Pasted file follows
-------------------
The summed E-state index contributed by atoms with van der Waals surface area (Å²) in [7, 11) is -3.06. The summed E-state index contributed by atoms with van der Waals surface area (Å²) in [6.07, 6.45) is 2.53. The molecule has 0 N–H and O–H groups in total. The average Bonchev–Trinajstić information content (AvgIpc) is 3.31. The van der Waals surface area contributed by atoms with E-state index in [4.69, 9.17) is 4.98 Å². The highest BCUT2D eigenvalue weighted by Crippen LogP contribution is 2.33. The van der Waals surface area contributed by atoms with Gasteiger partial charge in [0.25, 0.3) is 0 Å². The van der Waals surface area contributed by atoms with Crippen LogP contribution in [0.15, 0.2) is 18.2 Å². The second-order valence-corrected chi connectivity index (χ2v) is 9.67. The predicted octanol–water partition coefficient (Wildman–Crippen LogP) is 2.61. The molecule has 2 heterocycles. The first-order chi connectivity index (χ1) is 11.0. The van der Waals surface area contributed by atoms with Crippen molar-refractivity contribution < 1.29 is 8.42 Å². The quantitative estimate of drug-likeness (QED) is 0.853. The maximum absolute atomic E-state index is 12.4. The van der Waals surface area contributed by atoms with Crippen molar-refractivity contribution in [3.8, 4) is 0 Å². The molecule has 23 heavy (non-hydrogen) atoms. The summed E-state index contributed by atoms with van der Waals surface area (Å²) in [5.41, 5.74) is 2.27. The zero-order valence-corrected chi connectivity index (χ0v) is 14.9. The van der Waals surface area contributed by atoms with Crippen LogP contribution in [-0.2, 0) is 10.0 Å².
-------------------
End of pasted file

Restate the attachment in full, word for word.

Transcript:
The summed E-state index contributed by atoms with van der Waals surface area (Å²) in [7, 11) is -3.06. The summed E-state index contributed by atoms with van der Waals surface area (Å²) in [6.07, 6.45) is 2.53. The molecule has 0 N–H and O–H groups in total. The average Bonchev–Trinajstić information content (AvgIpc) is 3.31. The van der Waals surface area contributed by atoms with E-state index in [4.69, 9.17) is 4.98 Å². The highest BCUT2D eigenvalue weighted by Crippen LogP contribution is 2.33. The van der Waals surface area contributed by atoms with Gasteiger partial charge in [0.25, 0.3) is 0 Å². The van der Waals surface area contributed by atoms with Crippen LogP contribution in [0.15, 0.2) is 18.2 Å². The second-order valence-corrected chi connectivity index (χ2v) is 9.67. The predicted octanol–water partition coefficient (Wildman–Crippen LogP) is 2.61. The molecule has 2 heterocycles. The first-order chi connectivity index (χ1) is 11.0. The van der Waals surface area contributed by atoms with Crippen molar-refractivity contribution < 1.29 is 8.42 Å². The quantitative estimate of drug-likeness (QED) is 0.853. The maximum absolute atomic E-state index is 12.4. The van der Waals surface area contributed by atoms with Crippen molar-refractivity contribution in [3.8, 4) is 0 Å². The molecule has 23 heavy (non-hydrogen) atoms. The summed E-state index contributed by atoms with van der Waals surface area (Å²) in [5.41, 5.74) is 2.27. The zero-order valence-corrected chi connectivity index (χ0v) is 14.9. The van der Waals surface area contributed by atoms with Crippen LogP contribution in [-0.2, 0) is 10.0 Å².